In Moonrise, an apparently festive occasion—people arriving at a brightly lit pavilion for a night of dancing—forms the backdrop for a potentially dangerous encounter. The action takes place in the bucolic surroundings of a lakeside resort. Stars twinkle in the sky as moonlit clouds float serenely overhead. The round shapes of shrubbery echo the rhythms of the clouds overhead, while motionless tree canopies suggest the calm night air. The glow of lights inside the building seems to beckon the people on the lawn to come inside. The rising moon, which is hidden from view, illuminates the scene.
In contrast to the happy occasion of a community dance, a tense narrative is taking shape in the painting’s foreground. Standing within the walls of a dark ravine is a man in a suit who is carrying a briefcase. This nighttime excursion has a surprise in store: a cougar emerging from her den, eyes focused on this human intruder. The man seems frozen in place as he contemplates the perilous situation that confronts him.
The close proximity of man and cougar, who is emphasized in the composition through the complementary colors of blue and orange, creates tension and a sense of foreboding. Feelings of entrapment are suggested by the diagonal lines formed by the shrubbery and the meandering red line that runs along the edge of the ravine. The intense colors and contrasting tonal values lend a heightened reality, an other-worldliness, to the scene.
According to the artist, Moonrise is the first in a trilogy of works that that illustrates a coherent dream in which the antagonist progresses from being “unconscious” of his actions to fully aware and accepting of responsibility. In a prelude to Moonrise, the man has provoked the cougar by deliberately having thrown a rock into her den. Moonrise depicts the moment when he realizes his mistake. In the final work in the trilogy, the man is held accountable for the harm he has caused, and finds peace and reconciliation through humility and mutual understanding.
The setting for Moonrise is based on a resort on the south shore of Round Lake in Minnesota that Brissette had visited during childhood family vacations. According to the artist, Round Lake had a pavilion similar to the building pictured in his painting. He remembers the three-story dance hall as “mysterious and abandoned” and as a young boy thought it was strange that people would enjoy attending a dance there. The red rabbits that appear in the painting are a recurring symbol that represent a protected innocence; as described by the artist, “Wild things go on around them and they are not affected or injured” by the activity that is taking place. The moon of the painting’s title and the feline are symbolic of the female gender.
Although originating from a dream that has specific meaning for Duane Brissette, Moonrise lends itself to multiple interpretations. “Art should be expansive,” the artist says, “a piece of art acquires content as it lives.”
Duane Brissette was born in 1932 in Cloquet, Minnesota, a community with a current population of about 14,500 residents that lies twenty-two miles west of Duluth. Forestry industries have been an important source of employment and economic development from the time that the city was incorporated in 1894. Brissette’s father, a gifted musician, worked in the mills to support his family.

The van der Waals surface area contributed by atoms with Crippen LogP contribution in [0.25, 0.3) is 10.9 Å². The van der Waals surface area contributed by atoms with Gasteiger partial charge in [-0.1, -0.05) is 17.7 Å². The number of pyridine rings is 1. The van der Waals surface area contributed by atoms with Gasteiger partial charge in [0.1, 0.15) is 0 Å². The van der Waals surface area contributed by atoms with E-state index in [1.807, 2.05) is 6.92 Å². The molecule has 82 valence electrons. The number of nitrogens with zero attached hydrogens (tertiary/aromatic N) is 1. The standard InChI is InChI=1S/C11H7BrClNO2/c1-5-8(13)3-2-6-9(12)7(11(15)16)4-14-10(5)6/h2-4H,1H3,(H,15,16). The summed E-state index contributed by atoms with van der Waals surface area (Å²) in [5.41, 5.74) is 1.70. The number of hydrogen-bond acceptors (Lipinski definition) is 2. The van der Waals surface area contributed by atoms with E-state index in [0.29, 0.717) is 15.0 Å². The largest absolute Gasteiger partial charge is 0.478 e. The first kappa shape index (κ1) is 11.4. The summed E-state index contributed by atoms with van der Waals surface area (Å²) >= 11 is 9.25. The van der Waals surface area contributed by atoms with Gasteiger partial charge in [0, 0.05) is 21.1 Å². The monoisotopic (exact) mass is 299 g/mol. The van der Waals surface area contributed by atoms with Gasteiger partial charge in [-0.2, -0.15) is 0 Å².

Brissette attended public grade school, but was sent to the preparatory school at Saint John’s Abbey to complete his high school education with the parental expectation that he would enter religious service. He enjoyed the woods and lakes that surrounded the abbey and discovered illustrated manuscripts in its library. By the time he was eighteen, he knew he wanted to be an artist and soon left the abbey to pursue schooling at the University of Minnesota in Minneapolis. He left the university after a few years and went on to a successful career as a creative director for various advertising agencies as well as a writer and designer of advertising for newspapers. Throughout his life, he has continued to make paintings that incline toward surrealism with their heightened sense of reality and use of idiosyncratic symbolism. He resided in Sauk City, Wisconsin for nearly 30 years until his death in 2018.
- Use of symbols to convey ideas
- Perspective or point of view in crafting a narrative
- Autobiography and memory as a springboard for creative expression
- Conflict and reconciliation in personal relationships
- How would you describe the scene that is depicted in Moonrise?
- What has the artist chosen to emphasize in the painting and how has he achieved it?
- How would you describe the relationship between the man and the panther? What in the painting makes you say that? If you were to imagine a dialogue between them, what would they say?
- What is the point of view of each of the characters in the painting? How would you describe their perspectives on the drama that is about to unfold?
- The artist has said that Moonrise is the first in a trilogy, or three works of art, that depict a dream he had experienced. What action do you imagine will take place in the second and third paintings? How might the story continue?
emphasis special attention or importance given to something
interpretation an explanation of the meaning of another’s artistic or creative work
perspective the relationship in which a subject or its parts are viewed mentally
moonrise the rising of the moon above the horizon
surreal having the disorienting, hallucinatory quality of a dream; unreal; fantastic
trilogy a series or group of three things that are individually complete yet related in theme or subject
Published on Feb 11 2022
Last Updated on May 24 2022